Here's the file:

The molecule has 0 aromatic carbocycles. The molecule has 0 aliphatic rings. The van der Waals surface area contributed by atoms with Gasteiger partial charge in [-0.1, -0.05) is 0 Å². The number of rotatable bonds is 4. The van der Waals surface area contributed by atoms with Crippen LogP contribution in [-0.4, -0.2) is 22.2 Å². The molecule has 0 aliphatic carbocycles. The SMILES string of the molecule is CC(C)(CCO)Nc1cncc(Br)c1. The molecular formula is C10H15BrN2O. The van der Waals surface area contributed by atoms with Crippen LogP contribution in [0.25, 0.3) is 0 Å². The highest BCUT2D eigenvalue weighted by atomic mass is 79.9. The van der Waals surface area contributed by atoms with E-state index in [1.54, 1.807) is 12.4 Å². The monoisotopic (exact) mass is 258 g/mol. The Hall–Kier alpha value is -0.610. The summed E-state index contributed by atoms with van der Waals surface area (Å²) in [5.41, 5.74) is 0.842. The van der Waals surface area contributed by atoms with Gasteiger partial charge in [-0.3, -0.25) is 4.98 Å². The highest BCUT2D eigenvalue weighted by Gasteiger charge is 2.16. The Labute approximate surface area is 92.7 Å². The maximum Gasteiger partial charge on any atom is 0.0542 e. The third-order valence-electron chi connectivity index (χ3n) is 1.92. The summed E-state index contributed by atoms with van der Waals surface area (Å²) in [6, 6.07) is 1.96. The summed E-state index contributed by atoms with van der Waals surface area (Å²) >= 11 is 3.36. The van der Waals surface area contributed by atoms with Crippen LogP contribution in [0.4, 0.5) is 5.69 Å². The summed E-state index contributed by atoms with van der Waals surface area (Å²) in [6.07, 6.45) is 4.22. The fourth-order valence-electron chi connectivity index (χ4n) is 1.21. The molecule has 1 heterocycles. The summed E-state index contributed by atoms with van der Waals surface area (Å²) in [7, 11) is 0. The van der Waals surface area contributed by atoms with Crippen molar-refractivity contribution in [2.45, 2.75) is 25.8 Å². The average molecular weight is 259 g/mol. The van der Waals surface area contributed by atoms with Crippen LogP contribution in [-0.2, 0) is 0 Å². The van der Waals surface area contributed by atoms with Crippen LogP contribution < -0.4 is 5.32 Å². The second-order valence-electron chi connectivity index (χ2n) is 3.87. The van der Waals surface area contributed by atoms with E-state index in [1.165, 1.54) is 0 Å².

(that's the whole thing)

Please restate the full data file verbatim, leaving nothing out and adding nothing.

The molecule has 0 aromatic carbocycles. The molecule has 0 aliphatic rings. The van der Waals surface area contributed by atoms with Gasteiger partial charge in [-0.1, -0.05) is 0 Å². The number of rotatable bonds is 4. The van der Waals surface area contributed by atoms with Crippen LogP contribution in [-0.4, -0.2) is 22.2 Å². The molecule has 0 aliphatic carbocycles. The SMILES string of the molecule is CC(C)(CCO)Nc1cncc(Br)c1. The molecular formula is C10H15BrN2O. The van der Waals surface area contributed by atoms with Crippen LogP contribution in [0.25, 0.3) is 0 Å². The highest BCUT2D eigenvalue weighted by atomic mass is 79.9. The van der Waals surface area contributed by atoms with E-state index in [1.54, 1.807) is 12.4 Å². The monoisotopic (exact) mass is 258 g/mol. The Hall–Kier alpha value is -0.610. The summed E-state index contributed by atoms with van der Waals surface area (Å²) in [5.41, 5.74) is 0.842. The van der Waals surface area contributed by atoms with Gasteiger partial charge in [-0.3, -0.25) is 4.98 Å². The highest BCUT2D eigenvalue weighted by Gasteiger charge is 2.16. The Labute approximate surface area is 92.7 Å². The maximum Gasteiger partial charge on any atom is 0.0542 e. The third-order valence-electron chi connectivity index (χ3n) is 1.92. The summed E-state index contributed by atoms with van der Waals surface area (Å²) in [6, 6.07) is 1.96. The summed E-state index contributed by atoms with van der Waals surface area (Å²) >= 11 is 3.36. The van der Waals surface area contributed by atoms with Crippen LogP contribution in [0.4, 0.5) is 5.69 Å². The summed E-state index contributed by atoms with van der Waals surface area (Å²) in [6.07, 6.45) is 4.22. The fourth-order valence-electron chi connectivity index (χ4n) is 1.21. The molecule has 1 heterocycles. The summed E-state index contributed by atoms with van der Waals surface area (Å²) in [7, 11) is 0. The van der Waals surface area contributed by atoms with Crippen molar-refractivity contribution in [2.45, 2.75) is 25.8 Å². The average molecular weight is 259 g/mol. The van der Waals surface area contributed by atoms with Crippen LogP contribution in [-0.2, 0) is 0 Å². The van der Waals surface area contributed by atoms with Crippen LogP contribution < -0.4 is 5.32 Å². The second-order valence-electron chi connectivity index (χ2n) is 3.87. The van der Waals surface area contributed by atoms with E-state index in [1.165, 1.54) is 0 Å².